Daffodil, lily, and crocus,
        They stir, they break from the sod,
      They are glad of the sun, and they open
        Their golden hearts to God.

      They, and the wilding families,--
        Windflower, violet, may,--
      They rise from the long, long dark
        To the ecstasy of day.

      We, scattering troops and kindreds,
        From out of the stars wind-blown
      To this wayside corner of space,
        This world that we call our own,--

      We, of the hedge-rows of Time,
        We, too, shall divide the sod,
      Emerge to the light, and blossom,
        With our hearts held up to God.



            Afoot


      Comes the lure of green things growing,
      Comes the call of waters flowing,--
        And the wayfarer desire
      Moves and wakes and would be going.

      Hark the migrant hosts of June
      Marching nearer noon by noon!
        Hark the gossip of the grasses
      Bivouacked beneath the moon!

      Hark the leaves their mirth averring;
      Hark the buds to blossom stirring;
        Hark the hushed, exultant haste
      Of the wind and world conferring!

      Hark the sharp, insistent cry
      Where the hawk patrols the sky!
        Hark the flapping, as of banners,
      Where the heron triumphs by!

      Empire in the coasts of bloom
      Humming cohorts now resume,--
        And desire is forth to follow
      Many a vagabond perfume.

      Long the quest and far the ending
      Where my wayfarer is wending,--
        When desire is once afoot,
      Doom behind and dream attending!

      Shuttle-cock of indecision,
      Sport of chance’s blind derision,
        Yet he may not fail nor tire
      Till his eyes shall win the Vision.

      In his ears the phantom chime
      Of incommunicable rhyme,
        He shall chase the fleeting camp-fires
      Of the Bedouins of Time.

      Farer by uncharted ways,
      Dumb as Death to plaint or praise,
        Unreturning he shall journey,
      Fellow to the nights and days:--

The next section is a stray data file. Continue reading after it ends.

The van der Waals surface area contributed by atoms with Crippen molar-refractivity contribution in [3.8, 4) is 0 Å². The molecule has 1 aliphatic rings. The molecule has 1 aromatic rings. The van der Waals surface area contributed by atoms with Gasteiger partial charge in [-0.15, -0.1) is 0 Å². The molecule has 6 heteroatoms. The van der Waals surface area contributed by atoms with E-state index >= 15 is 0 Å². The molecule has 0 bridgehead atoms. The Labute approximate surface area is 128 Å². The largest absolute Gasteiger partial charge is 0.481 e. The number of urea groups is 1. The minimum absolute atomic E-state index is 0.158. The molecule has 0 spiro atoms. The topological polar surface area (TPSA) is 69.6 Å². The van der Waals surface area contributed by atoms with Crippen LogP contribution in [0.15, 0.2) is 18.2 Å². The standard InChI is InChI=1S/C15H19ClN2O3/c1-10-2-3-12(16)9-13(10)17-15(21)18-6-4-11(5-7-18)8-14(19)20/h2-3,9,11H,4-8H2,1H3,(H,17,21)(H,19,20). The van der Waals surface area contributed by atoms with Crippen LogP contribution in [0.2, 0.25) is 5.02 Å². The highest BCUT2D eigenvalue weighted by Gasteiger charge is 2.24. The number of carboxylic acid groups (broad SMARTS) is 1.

Till upon the outer bar
      Stilled the moaning currents are,--
        Till the flame achieves the zenith,--
      Till the moth attains the star,--

      Till, through laughter and through tears,
      Fair the final peace appears,
        And about the watered pastures
      Sink to sleep the nomad years!



            Where the Cattle come to Drink


      At evening, where the cattle come to drink,
        Cool are the long marsh-grasses, dewy cool
        The alder thickets, and the shallow pool,
      And the brown clay about the trodden brink.
      The pensive afterthoughts of sundown sink
        Over the patient acres given to peace;
        The homely cries and farmstead noises cease,
      And the worn day relaxes, link by link.

      A lesson that the open heart may read
        Breathes in this mild benignity of air,
        These dear, familiar savours of the soil,--
      A lesson of the calm of humble creed,
        The simple dignity of common toil,
        And the plain wisdom of unspoken prayer.



            The Heal-All


      Dear blossom of the wayside kin,
        Whose homely, wholesome name
      Tells of a potency within
        To win thee country fame!

      The sterile hillocks are thy home,
        Beside the windy path;
      The sky, a pale and lonely dome,
        Is all thy vision hath.

      Thy unobtrusive purple face
        Amid the meagre grass
      Greets me with long-remembered grace,
        And cheers me as I pass.

      And I, outworn by petty care,
        And vexed with trivial wrong,
      I heed thy brave and joyous air
        Until my heart grows strong.

      A lesson from the Power I crave
        That moves in me and thee,
      That makes thee modest, calm, and brave,--
        Me restless as the sea.

      Thy simple wisdom I would gain,--
        To heal the hurt Life brings,
      With kindly cheer, and faith in pain,
        And joy of common things.



            Recompense


      To Beauty and to Truth I heaped
        My sacrificial fires.
      I fed them hot with selfish thoughts
        And many proud desires.

      I stripped my days of dear delights
        To cast them in the flame,
      Till life seemed naked as a rock,
        And pleasure but a name.

      And still I sorrowed patiently,
        And waited day and night,
      Expecting Truth from very far
        And Beauty from her height.

      Then laughter ran among the stars;
        And this I heard them tell:
      “Beside his threshold is the shrine
        Where Truth and Beauty dwell!”



            An Epitaph for a Husbandman


      He who would start and rise
        Before the crowing cocks--
      No more he lifts his eyes,
        Whoever knocks.

      He who before the stars
        Would call the cattle home,--
      They wait about the bars
        For him to come.

      Him at whose hearty calls
        The farmstead woke again